Tuesday, March 16, 2010
The Wonderfully Wide World of Blogging
"Blogging is using a new medium for what it is good for - connecting and interacting."
- George Siemens
"We bloggers live for comments."
- Shelley Long (www.forestcityfashionista.blogspot.com)
Everything is energy. Everything. Even us. And we are fed by, and thrive on, the positive energy given out to the world by the natural world, animals, plants, and other people. That's what quantum physics tells us. But you don't have to be a quantum physicist to intuitively understand, and feel, how true this is.
We recently had the exciting experience of watching the Olympic athletes perform the most exquisite physical feats. What a thill! Over and over, the athletes were saying how great the energy was just being around the other athletes and their boisterous fans as well. It would have been amazing to have been there in person, but the positive energy was so intense that it could easily and strongly be felt by even the TV audience.
Of course, this phenomenon doesn't just pertain to athletes; it is a reality for all of us. And bloggers are no exception. We are generally people who love to write and who get a real kick out of it. But, really, just sitting at home writing about this and that without anyone to read one's words would be terribly unsatisfying. It is our readers who give us feedback - either in person, by email, or in the form of cherished 'comments'. And this positive feedback is one of the things that feeds our creative energy.
Ever since I started blogging, I have found it so rewarding to connect with my readers. In the beginning they consisted of my family, my close friends, and certain work colleagues. But as a stone tossed into a pond will cause a series of outgoing ripples, the circle has been constantly expanding. My family, friends, and colleagues began to share my blog with their families, friends, and colleagues. And then, two weeks ago I received my first comment from a total stranger, a woman from New Mexico, and that was such a surprise. And it just keeps getting better.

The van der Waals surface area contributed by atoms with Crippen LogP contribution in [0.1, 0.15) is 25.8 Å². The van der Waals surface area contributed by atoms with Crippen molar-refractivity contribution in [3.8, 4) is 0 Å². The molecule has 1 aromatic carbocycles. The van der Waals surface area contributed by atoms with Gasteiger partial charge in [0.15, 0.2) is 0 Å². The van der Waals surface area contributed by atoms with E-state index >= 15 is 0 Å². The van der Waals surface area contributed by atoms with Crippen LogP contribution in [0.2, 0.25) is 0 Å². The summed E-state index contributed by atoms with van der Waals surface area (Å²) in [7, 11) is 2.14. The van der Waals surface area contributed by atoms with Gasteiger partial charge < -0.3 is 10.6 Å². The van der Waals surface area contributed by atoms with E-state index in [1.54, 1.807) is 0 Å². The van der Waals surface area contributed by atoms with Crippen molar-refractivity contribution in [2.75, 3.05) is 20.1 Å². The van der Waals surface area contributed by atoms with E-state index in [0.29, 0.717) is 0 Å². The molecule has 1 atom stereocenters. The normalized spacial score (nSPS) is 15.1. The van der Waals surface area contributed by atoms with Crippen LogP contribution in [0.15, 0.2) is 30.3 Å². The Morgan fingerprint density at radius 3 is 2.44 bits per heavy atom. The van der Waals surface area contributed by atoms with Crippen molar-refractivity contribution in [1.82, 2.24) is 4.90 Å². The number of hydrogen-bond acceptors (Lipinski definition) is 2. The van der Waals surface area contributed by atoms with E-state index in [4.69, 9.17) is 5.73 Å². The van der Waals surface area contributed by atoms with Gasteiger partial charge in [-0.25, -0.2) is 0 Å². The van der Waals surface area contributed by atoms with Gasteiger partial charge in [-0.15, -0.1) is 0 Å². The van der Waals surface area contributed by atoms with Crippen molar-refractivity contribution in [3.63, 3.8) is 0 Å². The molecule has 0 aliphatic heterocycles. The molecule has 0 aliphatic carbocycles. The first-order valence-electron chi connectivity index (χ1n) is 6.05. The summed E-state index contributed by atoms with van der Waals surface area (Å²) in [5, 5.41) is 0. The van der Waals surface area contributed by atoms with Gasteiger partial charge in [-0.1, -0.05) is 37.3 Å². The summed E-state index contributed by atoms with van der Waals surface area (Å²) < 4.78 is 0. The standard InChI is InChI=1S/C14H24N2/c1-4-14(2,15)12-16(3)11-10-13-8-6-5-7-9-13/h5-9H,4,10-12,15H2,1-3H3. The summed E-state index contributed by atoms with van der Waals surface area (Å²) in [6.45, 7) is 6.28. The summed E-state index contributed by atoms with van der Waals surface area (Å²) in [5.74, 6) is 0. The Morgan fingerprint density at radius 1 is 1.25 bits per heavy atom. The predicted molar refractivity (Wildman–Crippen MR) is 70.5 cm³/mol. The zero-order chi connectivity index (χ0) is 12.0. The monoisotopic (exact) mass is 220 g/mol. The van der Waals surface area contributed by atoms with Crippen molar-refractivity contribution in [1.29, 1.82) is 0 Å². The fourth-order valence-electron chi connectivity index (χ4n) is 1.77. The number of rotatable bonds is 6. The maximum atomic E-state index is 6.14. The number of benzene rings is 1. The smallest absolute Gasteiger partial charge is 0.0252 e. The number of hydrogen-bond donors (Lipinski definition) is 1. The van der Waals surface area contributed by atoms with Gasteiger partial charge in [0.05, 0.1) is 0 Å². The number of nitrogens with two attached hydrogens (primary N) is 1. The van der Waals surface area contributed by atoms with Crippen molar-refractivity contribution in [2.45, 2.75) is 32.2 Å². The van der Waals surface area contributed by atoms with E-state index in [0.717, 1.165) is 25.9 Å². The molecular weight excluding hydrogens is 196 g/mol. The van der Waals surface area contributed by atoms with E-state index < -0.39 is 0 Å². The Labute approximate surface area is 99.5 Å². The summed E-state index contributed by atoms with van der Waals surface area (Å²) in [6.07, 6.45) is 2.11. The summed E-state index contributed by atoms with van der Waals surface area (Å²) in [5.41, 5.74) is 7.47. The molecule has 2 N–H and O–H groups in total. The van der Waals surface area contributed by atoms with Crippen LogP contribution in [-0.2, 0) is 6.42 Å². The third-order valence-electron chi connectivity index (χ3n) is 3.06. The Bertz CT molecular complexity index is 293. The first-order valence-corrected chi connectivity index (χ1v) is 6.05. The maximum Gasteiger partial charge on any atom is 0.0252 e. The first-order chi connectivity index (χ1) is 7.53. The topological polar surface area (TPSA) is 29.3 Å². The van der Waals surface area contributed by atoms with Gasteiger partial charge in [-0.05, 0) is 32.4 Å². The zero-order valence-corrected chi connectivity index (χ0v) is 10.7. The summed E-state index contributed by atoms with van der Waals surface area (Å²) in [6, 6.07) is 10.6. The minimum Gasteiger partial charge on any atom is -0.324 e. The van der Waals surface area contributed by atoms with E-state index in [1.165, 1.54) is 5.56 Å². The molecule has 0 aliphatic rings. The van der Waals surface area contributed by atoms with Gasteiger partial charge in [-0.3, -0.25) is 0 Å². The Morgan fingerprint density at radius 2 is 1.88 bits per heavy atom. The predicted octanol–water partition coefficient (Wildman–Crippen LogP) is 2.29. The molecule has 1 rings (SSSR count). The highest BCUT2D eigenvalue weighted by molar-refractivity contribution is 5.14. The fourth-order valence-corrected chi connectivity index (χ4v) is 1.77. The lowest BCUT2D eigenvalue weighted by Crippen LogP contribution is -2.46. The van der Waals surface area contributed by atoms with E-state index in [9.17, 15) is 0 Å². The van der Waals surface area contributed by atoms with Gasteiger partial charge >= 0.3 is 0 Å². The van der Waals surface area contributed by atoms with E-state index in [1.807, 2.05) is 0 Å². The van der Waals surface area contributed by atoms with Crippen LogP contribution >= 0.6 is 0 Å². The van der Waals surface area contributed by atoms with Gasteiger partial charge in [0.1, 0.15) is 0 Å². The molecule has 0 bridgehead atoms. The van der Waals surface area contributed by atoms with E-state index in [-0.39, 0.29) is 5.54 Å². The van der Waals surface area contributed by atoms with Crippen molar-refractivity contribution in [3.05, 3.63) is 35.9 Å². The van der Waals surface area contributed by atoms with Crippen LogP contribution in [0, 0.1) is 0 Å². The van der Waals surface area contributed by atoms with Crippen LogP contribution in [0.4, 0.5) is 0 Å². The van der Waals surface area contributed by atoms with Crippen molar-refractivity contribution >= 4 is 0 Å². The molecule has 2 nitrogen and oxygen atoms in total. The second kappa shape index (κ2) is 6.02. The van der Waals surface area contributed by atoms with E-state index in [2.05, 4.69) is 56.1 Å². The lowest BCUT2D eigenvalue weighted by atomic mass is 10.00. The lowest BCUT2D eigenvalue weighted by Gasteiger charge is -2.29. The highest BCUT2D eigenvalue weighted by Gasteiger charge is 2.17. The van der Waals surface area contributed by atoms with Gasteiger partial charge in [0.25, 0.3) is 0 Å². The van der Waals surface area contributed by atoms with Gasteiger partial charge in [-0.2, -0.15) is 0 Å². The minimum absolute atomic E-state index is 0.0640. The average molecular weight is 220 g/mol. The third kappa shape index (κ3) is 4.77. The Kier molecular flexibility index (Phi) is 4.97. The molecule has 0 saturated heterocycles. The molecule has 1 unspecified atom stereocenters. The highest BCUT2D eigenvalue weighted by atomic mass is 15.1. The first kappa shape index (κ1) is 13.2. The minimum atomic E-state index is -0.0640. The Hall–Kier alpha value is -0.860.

I hope all of you read (and enjoyed) my post last week on rutabagas. I was happy to see that it inspired all kinds of rutabaga conversations at work and amongst friends. My sister in BC contacted me to say she was about to make 'hot cross bun muffins' last weekend and when she glanced at the ingredients on the container of chopped glazed fruit, she was astonished to find that the first ingredient was, incredibly, chopped rutabaga. HA! She thought the Advanced Rutabaga Studies Institute (ARSI) would just love that.
I expect they would, indeed, but what I DO know is that they found out about my blog and took the time to send me a comment. And that was a very, very exciting moment for me. Here it is:
"Diane: You have a terrific blog -- I linked to your entry on rutabagas and made a comment (included here). Thanks for bringing the ARSI site to the attention of our local newspaper...
As Official Mouthpiece of the Advanced Rutabaga Studies Institute here in Forest Grove, it pains me to admit that I grew up in a New England family that mistakenly referred to rutabagas as "turnips". So you're totally forgiven, and your eloquence in praising this humble root vegetable makes up for all past sins. Also, please visit our blog (where I'll be adding a link to your page) at http://rutablogger.blogspot.com/ I look forward to having you join our celebrations during this historic year. -- Michael J. O'Brien, Forest Grove, Oregon"
I hope you will all check out this very interesting site where you can see my name and link, and also see the link to The Oregonian newspaper which initially ran the piece. How cool is that, my friends??
I can feel the palpable energy coming my way from all of those Oregonian rutabaga-loving folk. My goodness, how I would love to travel to Oregon and meet them all. And join in all of the festivities. And eat rutabagas!!
And if I were to meet them, I would also tell them that about 20 years ago there was an annual Rutabaga Festival in Blyth, a small village in Southwestern Ontario. Apparently it was a lot of fun, but the festival eventually folded due to a lack of volunteers. Sigh. I wish I had known! I would have volunteered. (http://www.northhuron.on.ca/index.php?option=com_content&view=article&id=417:rutabagas-and-blyth&catid=68:blyth&Itemid=87)
So, many thanks to Michael O'Brien of the Advanced Rutabaga Studies Institute for putting my name and my blog 'on the map' of Oregon. I feel both privileged and thoroughly delighted. And special thanks to all of my readers who have shared both their positive energy and their comments with me all this time. It's a great feeling! And I just never know when a new comment will 'turnip'. (Sorry, Michael!!)
PS: Unfortunately, this post does not come with a new recipe. So, just amuse yourselves by eating more rutabagas!
Instead of a photo this week, I have created a 'beautiful word cloud' through
"www.wordle.net" (TM) which was developed by Jonathan Feinberg.